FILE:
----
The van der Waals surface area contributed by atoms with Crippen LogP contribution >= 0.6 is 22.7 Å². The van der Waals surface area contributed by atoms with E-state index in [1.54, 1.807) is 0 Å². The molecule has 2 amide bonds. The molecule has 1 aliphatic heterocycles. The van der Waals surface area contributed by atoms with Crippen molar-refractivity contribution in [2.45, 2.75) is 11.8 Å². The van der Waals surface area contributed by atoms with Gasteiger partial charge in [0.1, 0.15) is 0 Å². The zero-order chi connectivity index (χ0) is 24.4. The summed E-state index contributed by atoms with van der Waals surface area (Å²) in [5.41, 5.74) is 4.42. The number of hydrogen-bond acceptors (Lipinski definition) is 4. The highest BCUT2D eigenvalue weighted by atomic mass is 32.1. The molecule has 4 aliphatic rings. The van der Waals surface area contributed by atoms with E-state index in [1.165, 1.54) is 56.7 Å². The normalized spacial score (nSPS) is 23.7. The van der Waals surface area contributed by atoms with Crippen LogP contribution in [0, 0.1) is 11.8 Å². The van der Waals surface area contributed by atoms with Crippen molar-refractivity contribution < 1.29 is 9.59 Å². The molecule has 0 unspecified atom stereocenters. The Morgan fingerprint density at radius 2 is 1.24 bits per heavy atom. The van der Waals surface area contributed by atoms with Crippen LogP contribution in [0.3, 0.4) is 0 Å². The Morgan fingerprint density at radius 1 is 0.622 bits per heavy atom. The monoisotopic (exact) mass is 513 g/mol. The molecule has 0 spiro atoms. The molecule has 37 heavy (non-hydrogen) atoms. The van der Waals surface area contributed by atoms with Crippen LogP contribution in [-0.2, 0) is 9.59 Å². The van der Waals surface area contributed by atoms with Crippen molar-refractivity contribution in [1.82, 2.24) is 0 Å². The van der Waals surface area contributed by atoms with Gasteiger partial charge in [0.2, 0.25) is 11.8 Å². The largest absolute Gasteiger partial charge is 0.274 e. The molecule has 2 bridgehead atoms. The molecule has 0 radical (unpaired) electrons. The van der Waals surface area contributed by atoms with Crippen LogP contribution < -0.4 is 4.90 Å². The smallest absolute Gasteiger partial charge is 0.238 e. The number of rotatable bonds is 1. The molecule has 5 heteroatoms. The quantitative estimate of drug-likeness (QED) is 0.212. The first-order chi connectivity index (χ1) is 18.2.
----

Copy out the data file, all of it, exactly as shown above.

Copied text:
The van der Waals surface area contributed by atoms with Crippen LogP contribution >= 0.6 is 22.7 Å². The van der Waals surface area contributed by atoms with E-state index in [1.54, 1.807) is 0 Å². The molecule has 2 amide bonds. The molecule has 1 aliphatic heterocycles. The van der Waals surface area contributed by atoms with Crippen molar-refractivity contribution in [2.45, 2.75) is 11.8 Å². The van der Waals surface area contributed by atoms with Gasteiger partial charge in [0.1, 0.15) is 0 Å². The zero-order chi connectivity index (χ0) is 24.4. The summed E-state index contributed by atoms with van der Waals surface area (Å²) in [5.41, 5.74) is 4.42. The number of hydrogen-bond acceptors (Lipinski definition) is 4. The highest BCUT2D eigenvalue weighted by atomic mass is 32.1. The molecule has 4 aliphatic rings. The van der Waals surface area contributed by atoms with E-state index in [1.165, 1.54) is 56.7 Å². The normalized spacial score (nSPS) is 23.7. The van der Waals surface area contributed by atoms with Crippen LogP contribution in [0, 0.1) is 11.8 Å². The van der Waals surface area contributed by atoms with Crippen molar-refractivity contribution < 1.29 is 9.59 Å². The molecule has 0 unspecified atom stereocenters. The Morgan fingerprint density at radius 2 is 1.24 bits per heavy atom. The van der Waals surface area contributed by atoms with Crippen LogP contribution in [0.3, 0.4) is 0 Å². The Morgan fingerprint density at radius 1 is 0.622 bits per heavy atom. The monoisotopic (exact) mass is 513 g/mol. The molecule has 0 spiro atoms. The molecule has 37 heavy (non-hydrogen) atoms. The van der Waals surface area contributed by atoms with Crippen LogP contribution in [-0.2, 0) is 9.59 Å². The van der Waals surface area contributed by atoms with Crippen molar-refractivity contribution in [1.82, 2.24) is 0 Å². The van der Waals surface area contributed by atoms with Gasteiger partial charge in [0.2, 0.25) is 11.8 Å². The largest absolute Gasteiger partial charge is 0.274 e. The molecule has 2 bridgehead atoms. The molecule has 0 radical (unpaired) electrons. The van der Waals surface area contributed by atoms with Crippen LogP contribution < -0.4 is 4.90 Å². The smallest absolute Gasteiger partial charge is 0.238 e. The number of rotatable bonds is 1. The molecule has 5 heteroatoms. The quantitative estimate of drug-likeness (QED) is 0.212. The first-order chi connectivity index (χ1) is 18.2.